9.  ASCs increasingly look at new models to control their destinies. Like hospitals they increasingly consider hiring physicians, especially those who are currently independent physicians in specialties that have recently experienced reimbursement decreases and to whom employment may be an attractive alternative. ASCs also increasingly look to hospital joint ventures, which show more physician ownership than ever before, and other case volume-ensuring methods, such acquisition of other centers (HealthCare Appraisers 2013 ASC Valuation Survey).

10. Notwithstanding a great deal of talk about multispecialty centers and balancing portfolios of centers, single- and limited-specialty centers still do very well compared to multispecialty centers. The average operating use rate for single-specialty ASCs Is 47 percent and 75 percent of single-specialty ASCs have an accounts receivable rate of 49.6 percent or less. (ASC Association Outcomes Monitoring Project 2nd Quarter (April-June) 2011 Report)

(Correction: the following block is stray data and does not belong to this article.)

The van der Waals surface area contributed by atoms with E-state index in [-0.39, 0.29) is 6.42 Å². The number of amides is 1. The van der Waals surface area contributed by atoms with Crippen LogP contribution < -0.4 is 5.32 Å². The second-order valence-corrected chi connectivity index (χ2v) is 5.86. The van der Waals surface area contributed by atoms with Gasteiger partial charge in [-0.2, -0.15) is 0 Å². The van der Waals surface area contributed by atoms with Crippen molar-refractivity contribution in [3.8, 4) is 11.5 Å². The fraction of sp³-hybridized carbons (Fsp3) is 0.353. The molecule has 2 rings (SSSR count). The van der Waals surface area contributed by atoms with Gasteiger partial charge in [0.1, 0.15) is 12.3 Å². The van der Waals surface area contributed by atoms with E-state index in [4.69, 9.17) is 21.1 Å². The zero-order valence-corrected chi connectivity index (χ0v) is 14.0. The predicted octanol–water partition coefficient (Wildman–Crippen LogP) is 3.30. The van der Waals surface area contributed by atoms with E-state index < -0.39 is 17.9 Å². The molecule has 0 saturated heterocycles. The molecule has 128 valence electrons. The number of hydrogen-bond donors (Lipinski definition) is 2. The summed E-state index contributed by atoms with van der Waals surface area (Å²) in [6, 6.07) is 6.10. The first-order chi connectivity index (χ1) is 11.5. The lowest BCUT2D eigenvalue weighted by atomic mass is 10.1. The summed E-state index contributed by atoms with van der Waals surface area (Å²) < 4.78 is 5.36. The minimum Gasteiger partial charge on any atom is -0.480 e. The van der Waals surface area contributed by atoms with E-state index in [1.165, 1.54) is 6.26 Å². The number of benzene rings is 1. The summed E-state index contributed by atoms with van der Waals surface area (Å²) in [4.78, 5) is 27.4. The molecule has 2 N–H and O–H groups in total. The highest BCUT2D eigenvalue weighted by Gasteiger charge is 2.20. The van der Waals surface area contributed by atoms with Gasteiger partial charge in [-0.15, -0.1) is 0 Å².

11. To succeed going forward, ASCs often need to truly excel in a specialty to attract business away from competitors, be the dominant surgery provider in their market or run a very low cost center model to pass the savings on to consumers. The number one challenge cited in the VMG 2011 ValueDriver ASC Survey for the next five years was the saturated ASC markets with limited physician pools. Fifty-three percent of ASC operators considered closing underperforming ASCs in 2011.

More Articles on Surgery Centers:
CON States: How to Open a De Novo ASC

ASC Payer Trends: Evolving Market Creates Opportunities for ASCs

6 Tips for Selecting an ASC Billing Company